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The Power of the Zoot: Youth Culture and…

The Power of the Zoot: Youth Culture and Resistance during World War II

by Luis Alvarez

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In The Power of the Zoot: Youth Culture and Resistance during World War, Luis Alvarez “investigates the multiple meanings and immense popularity of zoot suit culture during World War II” (pg. 2). Alvarez argues, “As a popular cultural phenomenon that captured the attention of much of the U.S. home front, the zoot serves as a window on what urban authorities, social reformers, the media, older generations of Americans, and zoot suiters themselves thought about whom and what was considered American” (pg. 2). Turning to issues of race, he writes, “At a time when many Americans adhered to calls for wartime unity and conformity as the primary means to achieve economic success, social mobility, and more effective political representation, zoot suiters – often highlighted their race and gender and their cultural differences from the rest of U.S. society” (pg. 4). Of gender, Alvarez writes, “The multiracial, gendered, and transregional nature of the zoot suggests that zoot suiters were part of a much broader network of wartime popular cultural production and consumption, social relationships, and political struggles” (pg. 5). Alvarez draws upon the work of Gary Gerstle, among others, in his analysis.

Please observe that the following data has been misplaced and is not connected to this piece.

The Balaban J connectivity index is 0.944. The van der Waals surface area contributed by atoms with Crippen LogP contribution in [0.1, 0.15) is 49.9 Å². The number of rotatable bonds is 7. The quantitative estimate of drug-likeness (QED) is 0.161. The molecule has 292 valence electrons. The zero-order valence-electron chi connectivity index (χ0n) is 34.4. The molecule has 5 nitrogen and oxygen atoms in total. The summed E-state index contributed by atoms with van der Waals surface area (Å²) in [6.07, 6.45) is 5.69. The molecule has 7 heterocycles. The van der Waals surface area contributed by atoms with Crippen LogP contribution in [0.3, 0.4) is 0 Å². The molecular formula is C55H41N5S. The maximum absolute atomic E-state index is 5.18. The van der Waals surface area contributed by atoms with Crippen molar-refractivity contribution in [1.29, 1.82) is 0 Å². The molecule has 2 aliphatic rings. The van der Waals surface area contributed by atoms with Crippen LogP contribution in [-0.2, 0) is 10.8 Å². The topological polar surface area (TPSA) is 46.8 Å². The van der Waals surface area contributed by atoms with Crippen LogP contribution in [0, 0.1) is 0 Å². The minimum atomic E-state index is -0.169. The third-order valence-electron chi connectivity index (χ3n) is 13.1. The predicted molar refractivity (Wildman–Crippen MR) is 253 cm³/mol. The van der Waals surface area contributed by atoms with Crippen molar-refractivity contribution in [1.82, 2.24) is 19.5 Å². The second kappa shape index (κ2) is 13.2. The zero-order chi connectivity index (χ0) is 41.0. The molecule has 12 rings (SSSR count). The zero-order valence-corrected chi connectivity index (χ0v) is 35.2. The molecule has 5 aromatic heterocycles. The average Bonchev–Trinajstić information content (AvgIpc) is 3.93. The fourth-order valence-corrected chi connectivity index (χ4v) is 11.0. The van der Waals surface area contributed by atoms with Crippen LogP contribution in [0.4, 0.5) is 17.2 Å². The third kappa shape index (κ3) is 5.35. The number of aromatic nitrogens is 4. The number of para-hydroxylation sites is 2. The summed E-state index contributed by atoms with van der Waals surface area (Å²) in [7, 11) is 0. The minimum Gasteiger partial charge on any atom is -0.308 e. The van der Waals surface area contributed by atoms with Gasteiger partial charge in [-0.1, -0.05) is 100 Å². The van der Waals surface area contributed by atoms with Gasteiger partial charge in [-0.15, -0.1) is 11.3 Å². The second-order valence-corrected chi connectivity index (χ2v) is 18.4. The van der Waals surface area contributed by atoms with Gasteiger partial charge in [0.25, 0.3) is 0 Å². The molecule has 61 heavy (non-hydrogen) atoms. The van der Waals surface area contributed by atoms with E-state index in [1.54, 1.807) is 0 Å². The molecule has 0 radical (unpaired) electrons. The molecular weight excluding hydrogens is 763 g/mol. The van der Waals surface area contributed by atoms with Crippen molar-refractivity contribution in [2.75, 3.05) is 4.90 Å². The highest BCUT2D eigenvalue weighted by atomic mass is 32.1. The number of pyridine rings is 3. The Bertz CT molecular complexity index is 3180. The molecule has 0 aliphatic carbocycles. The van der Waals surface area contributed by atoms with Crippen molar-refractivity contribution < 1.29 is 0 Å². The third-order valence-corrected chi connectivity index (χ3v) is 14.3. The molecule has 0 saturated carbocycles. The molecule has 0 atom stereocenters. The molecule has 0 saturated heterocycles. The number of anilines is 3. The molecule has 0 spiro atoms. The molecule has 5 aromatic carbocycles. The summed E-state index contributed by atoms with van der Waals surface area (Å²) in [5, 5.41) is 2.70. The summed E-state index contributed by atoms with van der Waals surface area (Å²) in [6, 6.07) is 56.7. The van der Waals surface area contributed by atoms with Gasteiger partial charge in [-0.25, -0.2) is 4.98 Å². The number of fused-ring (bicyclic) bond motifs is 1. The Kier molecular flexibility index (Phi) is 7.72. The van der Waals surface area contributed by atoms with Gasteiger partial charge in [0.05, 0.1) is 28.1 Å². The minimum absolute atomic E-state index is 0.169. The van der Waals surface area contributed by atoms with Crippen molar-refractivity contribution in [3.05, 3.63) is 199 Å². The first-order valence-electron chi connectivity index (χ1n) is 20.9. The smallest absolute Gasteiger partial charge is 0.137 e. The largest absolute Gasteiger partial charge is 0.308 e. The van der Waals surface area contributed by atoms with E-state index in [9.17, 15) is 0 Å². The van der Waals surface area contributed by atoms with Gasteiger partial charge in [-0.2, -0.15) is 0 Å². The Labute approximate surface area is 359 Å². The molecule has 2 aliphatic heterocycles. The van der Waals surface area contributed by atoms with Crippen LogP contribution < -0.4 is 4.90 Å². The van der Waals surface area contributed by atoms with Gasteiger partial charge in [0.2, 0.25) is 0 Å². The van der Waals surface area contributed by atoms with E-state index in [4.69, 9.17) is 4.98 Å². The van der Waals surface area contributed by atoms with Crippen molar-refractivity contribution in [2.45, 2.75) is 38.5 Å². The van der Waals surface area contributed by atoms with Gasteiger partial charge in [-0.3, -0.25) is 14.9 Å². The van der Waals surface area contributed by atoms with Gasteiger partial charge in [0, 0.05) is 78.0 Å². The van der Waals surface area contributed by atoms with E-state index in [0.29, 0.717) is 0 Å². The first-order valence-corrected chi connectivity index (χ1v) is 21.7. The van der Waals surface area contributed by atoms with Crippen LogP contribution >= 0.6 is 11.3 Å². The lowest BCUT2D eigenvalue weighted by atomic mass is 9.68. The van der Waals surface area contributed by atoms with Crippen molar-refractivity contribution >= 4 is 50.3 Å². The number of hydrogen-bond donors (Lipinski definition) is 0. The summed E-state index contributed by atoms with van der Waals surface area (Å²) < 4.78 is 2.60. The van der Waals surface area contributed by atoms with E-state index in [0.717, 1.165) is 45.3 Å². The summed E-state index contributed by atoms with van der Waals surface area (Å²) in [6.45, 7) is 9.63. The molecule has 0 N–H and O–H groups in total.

Alvarez begins with a comparison of pre-war Los Angeles and New York. He writes of L.A., “Throughout the early years of World War II, fear spread among whites that African Americans were invading the city, siphoning wartime opportunities from white citizens, and eroding the city’s wartime stability. More than a chronicle of injustice and inequality, race discrimination in war industry employment, segregation and settlement patterns, and police violence constituted a dehumanizing assault on the dignity of the area’s African American and Mexican American populations” (pg. 28-29). He continues, “As in other areas of the country, the use of force by city police in New York helped maintain a racial hierarchy in which white trumped black. Amidst wartime rhetoric demanding a stable and secure home front, city authorities sought to control any semblance of racial unrest” (pg. 34). Turning to juvenile delinquency, Alvarez writes, “In response to the rising concern over juvenile delinquency, a number of African American and Mexican American leaders worked diligently to include nonwhite youth in the war effort and limit youth culture” (pg. 44). Further, “Nonwhite youth were linked to rumors of an extensive drug culture and presented to a court of public opinion that equated the smoking of marijuana with the wasting of time, effort, and money that might otherwise be funneled into war production. As the crisis of juvenile delinquency spun out of control – more in newsrooms than in the streets of Los Angeles – the zoot style of African American and Mexican American youth came to symbolize their criminal and immoral disruption on the home front” (pg. 53). Finally, “Social reformers contributed, albeit inadvertently, to the racialization of juvenile delinquency by failing to adequately challenge the assumption that nonwhite youth, crime, and violence were inherently linked” (pg. 65).